Christian Leaders Allege Misuse of Law to Target Minorities

Christian leaders have raised concerns that the anti-conversion law is being misused to harass minorities and infringe on constitutionally protected religious freedom.

A March 2023 update by the US Commission on International Religious Freedom examined such laws in 12 Indian states. It suggested that vague provisions violate human rights treaties like the International Covenant on Civil and Political Rights (ICCPR).

Citing the UP law, it noted the broad language could target even voluntary conversions. As in Haryana's law, some specifically look to prevent so-called "Love Jihad" - a derogatory term based on a conspiracy theory for interfaith marriages.

"I've seen orders from top officials including the CM pressuring police to file cases. It is clearly political, not about faith," said AC Michael.

Christians allege increased attacks by Hindutva radicals since the law was passed. A UCF report documented anti-Christian violence in twenty-three states in 2023, primarily 155 cases in UP and 84 in Chhattisgarh.

“Most cases don't even reach the FIR stage, as victims are threatened into silence,” adds Michael.

According to Retired IPS Officer, SR Darapuri, "Anti-conversion act is a prime facie against religious minorities. It violates the fundamental right of a person to practice his religion. It is an attack on minorities in the pretext of conversion, not just Christians, but also both Muslims and Buddhists are on the receiving end.”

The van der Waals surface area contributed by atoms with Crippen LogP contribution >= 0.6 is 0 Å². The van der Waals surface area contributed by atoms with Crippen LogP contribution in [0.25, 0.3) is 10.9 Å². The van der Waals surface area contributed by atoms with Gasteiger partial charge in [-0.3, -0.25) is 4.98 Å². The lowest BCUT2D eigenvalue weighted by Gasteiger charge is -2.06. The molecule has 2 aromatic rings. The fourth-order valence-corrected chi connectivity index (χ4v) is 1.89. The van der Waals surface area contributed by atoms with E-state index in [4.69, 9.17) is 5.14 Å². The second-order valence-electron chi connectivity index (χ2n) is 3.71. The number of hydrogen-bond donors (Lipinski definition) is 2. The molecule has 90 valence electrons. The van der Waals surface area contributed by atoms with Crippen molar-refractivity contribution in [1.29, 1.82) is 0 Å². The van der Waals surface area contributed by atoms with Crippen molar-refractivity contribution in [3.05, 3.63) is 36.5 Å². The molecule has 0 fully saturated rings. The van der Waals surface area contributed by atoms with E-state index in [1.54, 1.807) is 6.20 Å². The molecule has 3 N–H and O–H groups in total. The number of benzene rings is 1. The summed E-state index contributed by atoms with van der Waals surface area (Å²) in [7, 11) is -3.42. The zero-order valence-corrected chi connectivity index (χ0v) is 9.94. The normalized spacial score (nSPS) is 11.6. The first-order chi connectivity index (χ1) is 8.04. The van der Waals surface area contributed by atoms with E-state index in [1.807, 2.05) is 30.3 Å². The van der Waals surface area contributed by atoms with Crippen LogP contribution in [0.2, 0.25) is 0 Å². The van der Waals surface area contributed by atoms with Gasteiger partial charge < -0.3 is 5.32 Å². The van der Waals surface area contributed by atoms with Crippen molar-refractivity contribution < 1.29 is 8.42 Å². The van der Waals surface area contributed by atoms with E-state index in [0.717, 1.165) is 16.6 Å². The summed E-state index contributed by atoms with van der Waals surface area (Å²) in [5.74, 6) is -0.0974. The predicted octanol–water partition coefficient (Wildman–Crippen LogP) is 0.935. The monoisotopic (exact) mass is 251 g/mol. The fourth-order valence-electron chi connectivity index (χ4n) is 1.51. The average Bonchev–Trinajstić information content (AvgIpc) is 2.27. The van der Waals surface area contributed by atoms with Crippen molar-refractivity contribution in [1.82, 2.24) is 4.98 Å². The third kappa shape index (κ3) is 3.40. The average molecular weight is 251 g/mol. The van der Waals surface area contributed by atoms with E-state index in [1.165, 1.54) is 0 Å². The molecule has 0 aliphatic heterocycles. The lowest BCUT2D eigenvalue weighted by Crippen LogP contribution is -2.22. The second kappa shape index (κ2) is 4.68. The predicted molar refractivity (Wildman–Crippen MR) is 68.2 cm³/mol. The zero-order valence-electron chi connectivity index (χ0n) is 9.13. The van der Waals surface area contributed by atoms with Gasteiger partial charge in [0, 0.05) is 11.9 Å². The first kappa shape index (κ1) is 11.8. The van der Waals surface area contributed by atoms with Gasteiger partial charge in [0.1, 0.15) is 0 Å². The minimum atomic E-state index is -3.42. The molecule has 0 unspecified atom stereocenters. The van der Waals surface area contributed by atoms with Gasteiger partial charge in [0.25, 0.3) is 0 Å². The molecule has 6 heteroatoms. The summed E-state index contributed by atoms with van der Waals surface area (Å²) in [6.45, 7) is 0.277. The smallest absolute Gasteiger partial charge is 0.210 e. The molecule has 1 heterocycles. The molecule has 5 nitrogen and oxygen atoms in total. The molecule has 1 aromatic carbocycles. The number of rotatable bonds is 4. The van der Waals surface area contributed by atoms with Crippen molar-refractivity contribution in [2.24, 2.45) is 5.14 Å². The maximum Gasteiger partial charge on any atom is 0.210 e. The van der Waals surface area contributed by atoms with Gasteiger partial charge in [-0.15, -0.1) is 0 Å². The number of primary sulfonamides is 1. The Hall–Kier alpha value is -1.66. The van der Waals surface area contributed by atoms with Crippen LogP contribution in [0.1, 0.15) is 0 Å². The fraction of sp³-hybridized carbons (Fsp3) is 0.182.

When asked about flimsy grounds as alleged by Christian groups, he said, 'If having religious text or distributing it as grounds for conversion, why is it just minorities? It is framing people using these charges.' On the use of the Gangster Act, he said, "It is sheer misuse of law because the Gangster Act covers a gang committing an organised crime. Conversion doesn't come under said act."

The author emailed the Director General of Police Prashant Kumar in Uttar Pradesh.

Our queries focused on the rise in Anti-Conversion Act accusations, instances of Gangster Act charges alongside conversion charges, the presence of unknown accused in FIRs, and allegations of flimsy grounds for charges, notably involving possession of religious materials like the Bible.

We will update the copy upon receiving a response.

(At The Quint, we are answerable only to our audience. Play an active role in shaping our journalism by becoming a member. Because the truth is worth it.)